In Pursuit of Equitable Breastfeeding Support

Eva Williams, North Oxfordshire, Great Britain

Republished with permission from La Leche League Great Britain. The original article can be found on their website:

 La Leche League Great Britain (LLLGB) is committed to becoming a fully inclusive organisation able to offer equitable breastfeeding support to families of all backgrounds and skin colours. In this report, we provide a comprehensive list of resources to help all Leaders inform themselves of the barriers faced by Women of Colour and how to be antiracist.

Racial disparities in healthcare are evident in the United Kingdom (UK), and the world of breastfeeding support is sadly no stranger to systemic racism. Not only are maternal and infant mortality rates in this country shockingly higher among Women of Colour than among White women, but there are also structural barriers preventing Black and Brown families from accessing breastfeeding information and support.

According to the 2019 MBRRACE (Mothers and Babies: Reducing Risk through Audits and Confidential Enquiries across the UK) report, Black women in the UK are five times more likely to die as a result of pregnancy complications than White women, while women of mixed ethnicity and Asian women are respectively three times and twice more likely.[1] Infant mortality statistics are equally shocking: 2013 data collected by the UK Office for National Statistics shows that Pakistani, Black Caribbean and Black African babies had the highest infant mortality rates (6.7, 6.6 and 6.3 deaths per 1,000 live births respectively) compared to White British and White Other babies (3.3 and 2.6 deaths per 1,000 live births).[2]

According to the UK Infant Feeding Survey 2010,[3] Black mothers actually have higher breastfeeding initiation rates than White mothers (96% vs. 79%), as well as higher breastfeeding rates at six weeks and six months (89% vs. 65% and 64% vs. 40% respectively). However, being able to access adequate breastfeeding support could further improve these rates, resulting in better short- and long-term health outcomes for Black mothers and babies. Breastfeeding could help save babies’ lives,[4] and this is why it is so important that the support offered by breastfeeding organisations like LLLGB is accessible, inclusive, equitable and culturally relevant.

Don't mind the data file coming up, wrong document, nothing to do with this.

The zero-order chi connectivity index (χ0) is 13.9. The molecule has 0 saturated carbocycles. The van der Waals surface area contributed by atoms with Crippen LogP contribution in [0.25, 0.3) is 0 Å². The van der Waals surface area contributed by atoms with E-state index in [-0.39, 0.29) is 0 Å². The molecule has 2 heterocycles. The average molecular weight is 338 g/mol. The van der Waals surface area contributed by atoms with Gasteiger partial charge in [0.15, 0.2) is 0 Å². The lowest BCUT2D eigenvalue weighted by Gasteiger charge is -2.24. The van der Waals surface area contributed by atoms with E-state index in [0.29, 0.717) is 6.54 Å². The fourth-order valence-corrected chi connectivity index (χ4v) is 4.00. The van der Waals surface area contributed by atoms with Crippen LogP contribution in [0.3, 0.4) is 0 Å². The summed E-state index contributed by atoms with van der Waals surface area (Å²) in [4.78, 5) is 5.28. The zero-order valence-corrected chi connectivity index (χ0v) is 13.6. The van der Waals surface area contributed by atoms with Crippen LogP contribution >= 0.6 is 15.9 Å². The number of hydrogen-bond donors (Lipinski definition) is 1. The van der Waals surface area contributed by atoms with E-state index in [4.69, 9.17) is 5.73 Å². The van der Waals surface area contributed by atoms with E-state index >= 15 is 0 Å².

We are acutely aware that our lack of racial diversity and insufficient attention to cultural sensitivity may have created an unwelcoming environment for Women of Colour in need of breastfeeding support. We also know that socio-economic factors can have an impact on the ability of families to access our services and that Black and Brown women are often disproportionately affected. Our failure to understand this in the past has contributed to perpetuating systems that discriminate against People of Colour and, as an organisation, we stand accountable for that.